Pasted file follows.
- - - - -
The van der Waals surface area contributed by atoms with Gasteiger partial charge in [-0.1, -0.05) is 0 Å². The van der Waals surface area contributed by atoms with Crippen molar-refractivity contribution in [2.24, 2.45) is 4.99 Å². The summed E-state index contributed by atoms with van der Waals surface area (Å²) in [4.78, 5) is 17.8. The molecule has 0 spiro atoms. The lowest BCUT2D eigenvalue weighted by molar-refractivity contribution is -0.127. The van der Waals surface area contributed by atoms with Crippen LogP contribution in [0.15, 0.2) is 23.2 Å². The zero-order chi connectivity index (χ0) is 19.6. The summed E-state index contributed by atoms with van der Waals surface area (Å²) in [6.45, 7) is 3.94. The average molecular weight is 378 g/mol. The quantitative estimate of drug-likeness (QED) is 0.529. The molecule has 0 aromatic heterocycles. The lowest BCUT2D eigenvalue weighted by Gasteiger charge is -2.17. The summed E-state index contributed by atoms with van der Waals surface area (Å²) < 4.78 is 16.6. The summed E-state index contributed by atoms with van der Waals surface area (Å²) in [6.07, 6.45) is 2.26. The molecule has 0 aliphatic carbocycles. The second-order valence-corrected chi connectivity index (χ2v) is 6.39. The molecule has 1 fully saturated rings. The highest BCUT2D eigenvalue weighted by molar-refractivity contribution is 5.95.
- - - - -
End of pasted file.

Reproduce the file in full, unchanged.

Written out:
The van der Waals surface area contributed by atoms with Gasteiger partial charge in [-0.1, -0.05) is 0 Å². The van der Waals surface area contributed by atoms with Crippen molar-refractivity contribution in [2.24, 2.45) is 4.99 Å². The summed E-state index contributed by atoms with van der Waals surface area (Å²) in [4.78, 5) is 17.8. The molecule has 0 spiro atoms. The lowest BCUT2D eigenvalue weighted by molar-refractivity contribution is -0.127. The van der Waals surface area contributed by atoms with Crippen LogP contribution in [0.15, 0.2) is 23.2 Å². The zero-order chi connectivity index (χ0) is 19.6. The summed E-state index contributed by atoms with van der Waals surface area (Å²) in [6.45, 7) is 3.94. The average molecular weight is 378 g/mol. The quantitative estimate of drug-likeness (QED) is 0.529. The molecule has 0 aromatic heterocycles. The lowest BCUT2D eigenvalue weighted by Gasteiger charge is -2.17. The summed E-state index contributed by atoms with van der Waals surface area (Å²) < 4.78 is 16.6. The summed E-state index contributed by atoms with van der Waals surface area (Å²) in [6.07, 6.45) is 2.26. The molecule has 0 aliphatic carbocycles. The second-order valence-corrected chi connectivity index (χ2v) is 6.39. The molecule has 1 fully saturated rings. The highest BCUT2D eigenvalue weighted by molar-refractivity contribution is 5.95.